Magazine article The Learning Professional

In ONE VOICE

Magazine article The Learning Professional

In ONE VOICE

Article excerpt

Mainstream and ELL teachers work side-by-side in the classroom, teaching language through content

Narrowing the achievement gap between students who are native English speakers and those learning English as a second language is one of the biggest challenges facing U.S. educators.

Even as the number of English language learners (ELL) increases exponentially, the No Child Left Behind Act requires schools to make sure those students meet the same achievement standards as their English-speaking peers.

And for good reason, says a school official whose district is succeeding at boosting achievement for ELL students. "Students today need a high level of education to function well in society," says Valeria Suva, director of the English Language Learners department of the Saint Paul (Minn.) Public Schools. "And they need academic English to get a good education."

A GROWING POPULATION

Schools have long had to respond to the needs of non-English speaking students, but never before on such a large scale. In 2003, according to the National Center for Education Statistics, 19% of all school-age children were English language learners. But even that figure pales in comparison with U.S. census projections putting the number of non-English speakers enrolling in school by 2030 at 40%.

For Saint Paul Public Schools, however, the future is now. Roughly 45% of the district's kindergarten students come to school speaking a language other than English. The city of St. Paul has the largest population of both Somalis and Hmong in the U.S., and, along with neighboring Minneapolis, is home to the largest Tibetan population in the world outside of Tibet. The Twin Cities are also experiencing the most rapid increase in Hispanic/Latino immigration of any urban area in the nation.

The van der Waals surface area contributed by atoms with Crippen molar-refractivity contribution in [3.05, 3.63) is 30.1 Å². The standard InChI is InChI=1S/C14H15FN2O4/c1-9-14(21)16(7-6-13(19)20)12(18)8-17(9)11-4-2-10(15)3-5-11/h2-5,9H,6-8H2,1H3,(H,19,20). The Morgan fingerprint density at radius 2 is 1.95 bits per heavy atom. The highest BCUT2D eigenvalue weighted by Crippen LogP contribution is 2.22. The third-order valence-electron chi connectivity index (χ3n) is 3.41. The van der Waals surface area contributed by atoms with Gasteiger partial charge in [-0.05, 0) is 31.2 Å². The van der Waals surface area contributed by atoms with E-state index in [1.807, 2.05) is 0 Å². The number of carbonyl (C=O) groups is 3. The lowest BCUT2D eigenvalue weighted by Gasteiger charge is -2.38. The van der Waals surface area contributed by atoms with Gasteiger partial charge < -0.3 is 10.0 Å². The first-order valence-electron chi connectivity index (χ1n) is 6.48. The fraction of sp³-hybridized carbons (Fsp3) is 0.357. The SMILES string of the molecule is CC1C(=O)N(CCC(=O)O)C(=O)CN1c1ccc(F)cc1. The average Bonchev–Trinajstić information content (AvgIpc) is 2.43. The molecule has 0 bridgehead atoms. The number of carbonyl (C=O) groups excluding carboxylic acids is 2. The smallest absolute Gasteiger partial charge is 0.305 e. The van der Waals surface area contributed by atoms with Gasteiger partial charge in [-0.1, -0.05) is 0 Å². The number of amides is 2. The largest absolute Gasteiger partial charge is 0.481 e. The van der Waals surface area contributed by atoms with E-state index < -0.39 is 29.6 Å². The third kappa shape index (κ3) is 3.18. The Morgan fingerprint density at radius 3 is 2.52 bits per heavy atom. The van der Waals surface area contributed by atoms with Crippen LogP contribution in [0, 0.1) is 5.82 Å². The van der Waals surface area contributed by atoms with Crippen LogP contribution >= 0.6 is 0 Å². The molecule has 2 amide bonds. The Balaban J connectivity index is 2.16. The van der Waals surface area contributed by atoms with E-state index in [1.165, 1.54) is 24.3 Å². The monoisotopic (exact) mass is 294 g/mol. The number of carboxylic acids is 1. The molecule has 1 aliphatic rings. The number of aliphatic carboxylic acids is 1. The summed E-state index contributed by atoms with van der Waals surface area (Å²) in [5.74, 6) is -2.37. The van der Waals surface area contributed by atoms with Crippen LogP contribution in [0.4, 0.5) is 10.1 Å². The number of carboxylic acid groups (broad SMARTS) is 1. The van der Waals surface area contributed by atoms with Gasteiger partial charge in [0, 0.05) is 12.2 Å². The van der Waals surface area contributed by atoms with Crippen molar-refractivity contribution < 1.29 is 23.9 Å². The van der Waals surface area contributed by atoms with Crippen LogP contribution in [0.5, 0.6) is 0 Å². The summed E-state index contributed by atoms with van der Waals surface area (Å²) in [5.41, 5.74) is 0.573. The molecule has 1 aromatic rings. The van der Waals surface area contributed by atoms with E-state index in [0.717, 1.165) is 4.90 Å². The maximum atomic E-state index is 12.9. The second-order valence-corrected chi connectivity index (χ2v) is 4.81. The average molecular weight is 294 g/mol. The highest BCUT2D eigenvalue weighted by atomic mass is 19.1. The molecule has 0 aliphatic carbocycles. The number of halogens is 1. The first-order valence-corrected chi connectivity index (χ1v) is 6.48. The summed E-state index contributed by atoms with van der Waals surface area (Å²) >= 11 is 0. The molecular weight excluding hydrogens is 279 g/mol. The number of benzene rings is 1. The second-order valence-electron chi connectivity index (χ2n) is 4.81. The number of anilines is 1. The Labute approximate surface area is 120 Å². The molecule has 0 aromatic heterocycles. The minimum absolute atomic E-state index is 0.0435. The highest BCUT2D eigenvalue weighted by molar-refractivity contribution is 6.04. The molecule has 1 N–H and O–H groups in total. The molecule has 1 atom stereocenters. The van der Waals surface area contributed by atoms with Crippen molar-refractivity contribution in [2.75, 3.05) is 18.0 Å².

"It's a huge challenge," says Silva, noting that eight years ago when she joined the ELL department, there were programs for non-English speaking students in one-third of the district's 68 schools. Now, 97% of Saint Paul Public Schools offer ELL services.

"We've had to ask ourselves, 'How are we going to make this work?' " says Silva, whose district, according to the Council of Great City Schools, has made some of the best progress in the country when it comes to closing the achievement gap between English and non-English speakers. "And we decided," she continued, "we needed to look at a completely different way of providing instruction."

With a few exceptions, that's meant abandoning traditional pullout programs in which non-English speaking students are removed from their classrooms several times a week to work in small groups with specially trained ELL teachers. Instead, ELL services are delivered through a collaborative model in which ELL and mainstream teachers team teach. The goal: to teach language through - not prior to - content. As a result, ELL instruction is closely aligned with and integrated into the district's standards-based curriculum.

"Everyone gets the same curriculum and works toward the same standards," says Silva. As a result, everyone also benefits from districtwide reform initiatives, such as the Project for Academic Excellence, a comprehensive reform model designed to transform the way the core skills of reading, writing, mathematics, and science are taught.

Key to the district's success at improving the achievement of non-English speaking students is a professional development program, run largely by the ELL department, that is site-based, authentic, and targeted to individual school needs.

NARROWING THE GAP

By all accounts, their approach is working. Between 2003 and 2005, the gap in reading achievement between the districts ELL and non-ELL students fell from 13 to 6 percentage points, as measured by the percent of students showing proficiency on the Minnesota Comprehensive Assessment. In math, the gap fell from 6.7 to 2.7 percentage points.

The district's ELL students also did well when compared with their peers statewide, outscoring them in each of the last three years in reading and math as measured by the Test of Emerging Academic English. …

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